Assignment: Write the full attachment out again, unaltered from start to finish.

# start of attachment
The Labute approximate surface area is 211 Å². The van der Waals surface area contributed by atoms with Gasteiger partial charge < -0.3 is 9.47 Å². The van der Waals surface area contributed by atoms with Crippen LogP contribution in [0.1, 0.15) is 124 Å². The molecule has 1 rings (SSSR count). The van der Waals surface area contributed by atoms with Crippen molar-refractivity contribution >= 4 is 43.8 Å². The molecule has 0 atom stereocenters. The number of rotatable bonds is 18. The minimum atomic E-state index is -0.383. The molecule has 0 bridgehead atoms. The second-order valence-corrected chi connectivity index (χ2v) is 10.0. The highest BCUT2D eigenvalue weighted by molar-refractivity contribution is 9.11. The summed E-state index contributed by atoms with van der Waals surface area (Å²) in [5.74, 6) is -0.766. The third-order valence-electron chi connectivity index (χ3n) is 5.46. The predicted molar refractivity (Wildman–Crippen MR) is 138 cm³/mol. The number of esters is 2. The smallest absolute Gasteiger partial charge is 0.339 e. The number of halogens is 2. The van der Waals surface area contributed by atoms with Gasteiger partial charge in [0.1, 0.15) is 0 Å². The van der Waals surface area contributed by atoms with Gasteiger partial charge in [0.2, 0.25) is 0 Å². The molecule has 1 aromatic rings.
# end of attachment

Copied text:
The Labute approximate surface area is 211 Å². The van der Waals surface area contributed by atoms with Gasteiger partial charge < -0.3 is 9.47 Å². The van der Waals surface area contributed by atoms with Crippen LogP contribution in [0.1, 0.15) is 124 Å². The molecule has 1 rings (SSSR count). The van der Waals surface area contributed by atoms with Crippen molar-refractivity contribution >= 4 is 43.8 Å². The molecule has 0 atom stereocenters. The number of rotatable bonds is 18. The minimum atomic E-state index is -0.383. The molecule has 0 bridgehead atoms. The second-order valence-corrected chi connectivity index (χ2v) is 10.0. The highest BCUT2D eigenvalue weighted by molar-refractivity contribution is 9.11. The summed E-state index contributed by atoms with van der Waals surface area (Å²) in [5.74, 6) is -0.766. The third-order valence-electron chi connectivity index (χ3n) is 5.46. The predicted molar refractivity (Wildman–Crippen MR) is 138 cm³/mol. The number of esters is 2. The smallest absolute Gasteiger partial charge is 0.339 e. The number of halogens is 2. The van der Waals surface area contributed by atoms with Gasteiger partial charge in [0.1, 0.15) is 0 Å². The van der Waals surface area contributed by atoms with Gasteiger partial charge in [0.2, 0.25) is 0 Å². The molecule has 1 aromatic rings.